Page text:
My first pregnancy was a breeze — my son’s arrival was not. I was scared, over-medicated and left alone in agony for most of his birth. I had a bad injury from birth and was not allowed food from the time of my admittance and throughout the duration of my stay, and I was roomed with three other women and babies in a short-staffed maternity ward. My husband was kicked out an hour after my son’s birth and told to come back during visiting hours. I was left crying in the dark with a baby who wouldn’t feed and was given formula without my consent to silence him by matronly midwives.
I was traumatised, uninformed, and they discharged us as soon as they were allowed the following day. I became one of those women that had an awful, worst-case scenario story you hear about when pregnant and choose to ignore as people only tell you the bad things …right?
When I fell pregnant with my second child, I was terrified of the same experience. I suddenly understood why women would choose to birth at home over a hospital, although this wasn’t an option for me. I did everything in my power to gain knowledge and make decisions about my birth before choices could be made for me. Even though I was birthing in the hospital again, I hoped for this to be the birth I wanted with the elements that were important to me, to be in control and labour the way I wanted, to have my own room and space bonding with my new baby and my husband-to-be at my side.
However, my baby had other plans.
My second son was crushing my ureter causing hydronephrosis of my right kidney. Basically, it was swelling up with fluid and causing excruciating pain with a risk of it completely dying. My doctor informed me that he wanted to induce me at 38 weeks to save my kidney. All my fears came back but with greater force — more medication, more intervention before labour even started. I took a few days to process, and I mourned the birth I wasn’t going to have. I was scared that the induction would lead to further complications. Then I decided this wasn’t going to stop me having an amazing experience.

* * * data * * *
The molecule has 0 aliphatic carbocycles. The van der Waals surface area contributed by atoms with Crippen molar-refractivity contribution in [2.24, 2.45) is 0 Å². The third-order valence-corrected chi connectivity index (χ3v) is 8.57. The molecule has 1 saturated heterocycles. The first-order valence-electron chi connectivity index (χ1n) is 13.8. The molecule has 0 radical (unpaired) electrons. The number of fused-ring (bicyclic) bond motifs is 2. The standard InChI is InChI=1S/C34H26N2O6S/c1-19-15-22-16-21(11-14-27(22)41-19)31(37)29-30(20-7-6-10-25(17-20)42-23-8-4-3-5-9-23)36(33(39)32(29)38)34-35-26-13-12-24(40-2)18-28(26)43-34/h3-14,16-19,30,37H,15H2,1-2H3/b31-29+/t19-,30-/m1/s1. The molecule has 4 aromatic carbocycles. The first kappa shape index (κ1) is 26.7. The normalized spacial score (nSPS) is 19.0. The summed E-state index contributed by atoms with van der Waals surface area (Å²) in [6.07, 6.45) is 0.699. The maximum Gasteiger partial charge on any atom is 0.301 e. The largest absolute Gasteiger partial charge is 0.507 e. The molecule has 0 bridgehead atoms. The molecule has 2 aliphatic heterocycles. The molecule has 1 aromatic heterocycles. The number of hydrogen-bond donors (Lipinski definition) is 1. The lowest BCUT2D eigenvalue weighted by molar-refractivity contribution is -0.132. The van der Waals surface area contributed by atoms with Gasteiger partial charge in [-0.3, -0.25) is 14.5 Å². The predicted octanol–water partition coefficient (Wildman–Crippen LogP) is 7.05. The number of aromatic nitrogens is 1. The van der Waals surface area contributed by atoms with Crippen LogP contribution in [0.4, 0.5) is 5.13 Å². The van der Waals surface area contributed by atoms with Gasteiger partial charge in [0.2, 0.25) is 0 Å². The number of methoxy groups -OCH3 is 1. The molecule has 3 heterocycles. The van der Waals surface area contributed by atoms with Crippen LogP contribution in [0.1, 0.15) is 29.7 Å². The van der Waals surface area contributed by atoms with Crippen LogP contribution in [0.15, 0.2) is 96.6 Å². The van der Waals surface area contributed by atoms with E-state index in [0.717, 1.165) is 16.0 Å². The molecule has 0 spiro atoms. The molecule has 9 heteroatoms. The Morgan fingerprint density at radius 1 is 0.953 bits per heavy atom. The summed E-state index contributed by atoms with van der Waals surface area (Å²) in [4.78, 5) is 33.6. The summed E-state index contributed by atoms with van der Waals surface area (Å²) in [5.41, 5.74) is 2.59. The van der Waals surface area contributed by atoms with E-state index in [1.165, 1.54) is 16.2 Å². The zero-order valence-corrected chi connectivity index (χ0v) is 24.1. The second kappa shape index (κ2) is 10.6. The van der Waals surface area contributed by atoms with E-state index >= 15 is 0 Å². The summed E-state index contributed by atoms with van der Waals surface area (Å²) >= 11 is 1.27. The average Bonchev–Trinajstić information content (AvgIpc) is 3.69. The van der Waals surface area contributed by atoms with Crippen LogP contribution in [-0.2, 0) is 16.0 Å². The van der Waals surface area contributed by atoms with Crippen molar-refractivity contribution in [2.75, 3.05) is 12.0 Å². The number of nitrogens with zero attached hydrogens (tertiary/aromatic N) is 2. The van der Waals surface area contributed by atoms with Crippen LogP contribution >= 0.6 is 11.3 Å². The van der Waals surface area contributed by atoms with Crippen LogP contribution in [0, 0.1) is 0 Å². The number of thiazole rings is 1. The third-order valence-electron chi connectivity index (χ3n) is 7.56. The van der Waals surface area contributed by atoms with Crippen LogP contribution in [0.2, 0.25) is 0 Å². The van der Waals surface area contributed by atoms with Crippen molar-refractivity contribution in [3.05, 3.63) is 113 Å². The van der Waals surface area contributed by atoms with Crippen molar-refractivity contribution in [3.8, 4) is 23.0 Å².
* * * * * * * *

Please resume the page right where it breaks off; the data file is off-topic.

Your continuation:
I ended up in hospital two days prior to my induction date with bleeding. My doctor informed me that I wouldn’t be going home and would be having a baby the next morning, which was a surreal feeling. He suggested an epidural to be put in prior to induction, as he wanted to really amp up the Pitocin. I took this in my stride and agreed. There was still an awesome birth to be had!
The next morning I was taken into the birthing suite and the anaesthetist came and placed the epidural line, but no epidural as yet — I wanted to be able to decide when and if I needed pain relief. My waters were ruptured and I was given breakfast. My midwife was lovely and explained all the procedures being conducted. The atmosphere was happy and calm. We were so ready to meet our new person.
The Pitocin was started and despite being attached to various drips, a catheter and monitor I still was free to walk around best I could and bounce about on the birthing ball. After an hour of solid one minute long contractions every two minutes with baby spine on spine, I had the walking epidural topped up. I was once again happy and calm and my husband and I joked, laughed, and sucked on barley sugars, discussing names and missing our big boy.
About an hour later I told the midwife I had a strange sensation — the contractions were different, so she went to check my progress only to find a baby there! I was told not to push and didn’t, however my body breathed all 6lb 11oz of baby Milo into the world whether I liked it or not. He arrived at 12:22pm — some two and a bit hours after the start of induction. As I held my newborn son and nursed him for the first time I decided right then I wanted to do this again.
Milo’s birth was simply amazing, it was the birth I had dreamed of. Despite all the obstacles, all the uncertainty and intervention, I had felt in control and my body had done what it needed to do. No post-birth injuries either!
I was so incredibly empowered by my birth — my hospitalised induction with an epidural. Rather than the journey of labour being the focus, the destination and end resulting baby was. I have pride in my medicated, intervened birth. I felt accomplished and in awe of myself creating this person and bringing them into the world, even if it wasn’t the way nature had intended.
Milo’s birth healed much of the anger and disappointment from my first experience. I am really looking forward to having a third child in a hospital environment and knowing that if all doesn’t go to plan, I can still have the birth I want.